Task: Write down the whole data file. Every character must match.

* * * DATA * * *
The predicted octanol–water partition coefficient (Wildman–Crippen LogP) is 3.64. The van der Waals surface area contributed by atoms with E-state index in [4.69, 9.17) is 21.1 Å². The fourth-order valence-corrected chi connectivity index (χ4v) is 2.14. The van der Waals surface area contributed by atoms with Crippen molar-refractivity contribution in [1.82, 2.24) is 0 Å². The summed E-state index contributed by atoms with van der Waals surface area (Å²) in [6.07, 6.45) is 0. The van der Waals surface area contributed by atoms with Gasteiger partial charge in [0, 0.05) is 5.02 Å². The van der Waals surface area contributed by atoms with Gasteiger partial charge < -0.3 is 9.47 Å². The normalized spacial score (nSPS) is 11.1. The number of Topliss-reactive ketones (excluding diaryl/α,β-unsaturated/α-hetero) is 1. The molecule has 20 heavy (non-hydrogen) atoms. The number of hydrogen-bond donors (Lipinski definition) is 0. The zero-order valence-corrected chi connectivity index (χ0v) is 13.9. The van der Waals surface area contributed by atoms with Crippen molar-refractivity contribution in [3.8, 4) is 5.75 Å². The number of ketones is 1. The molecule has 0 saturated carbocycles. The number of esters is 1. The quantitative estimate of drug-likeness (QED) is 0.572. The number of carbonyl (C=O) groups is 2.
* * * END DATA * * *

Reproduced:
The predicted octanol–water partition coefficient (Wildman–Crippen LogP) is 3.64. The van der Waals surface area contributed by atoms with E-state index in [4.69, 9.17) is 21.1 Å². The fourth-order valence-corrected chi connectivity index (χ4v) is 2.14. The van der Waals surface area contributed by atoms with Crippen molar-refractivity contribution in [1.82, 2.24) is 0 Å². The summed E-state index contributed by atoms with van der Waals surface area (Å²) in [6.07, 6.45) is 0. The van der Waals surface area contributed by atoms with Gasteiger partial charge in [0, 0.05) is 5.02 Å². The van der Waals surface area contributed by atoms with Gasteiger partial charge < -0.3 is 9.47 Å². The normalized spacial score (nSPS) is 11.1. The number of Topliss-reactive ketones (excluding diaryl/α,β-unsaturated/α-hetero) is 1. The molecule has 20 heavy (non-hydrogen) atoms. The number of hydrogen-bond donors (Lipinski definition) is 0. The zero-order valence-corrected chi connectivity index (χ0v) is 13.9. The van der Waals surface area contributed by atoms with Crippen molar-refractivity contribution in [3.8, 4) is 5.75 Å². The number of ketones is 1. The molecule has 0 saturated carbocycles. The number of esters is 1. The quantitative estimate of drug-likeness (QED) is 0.572. The number of carbonyl (C=O) groups is 2.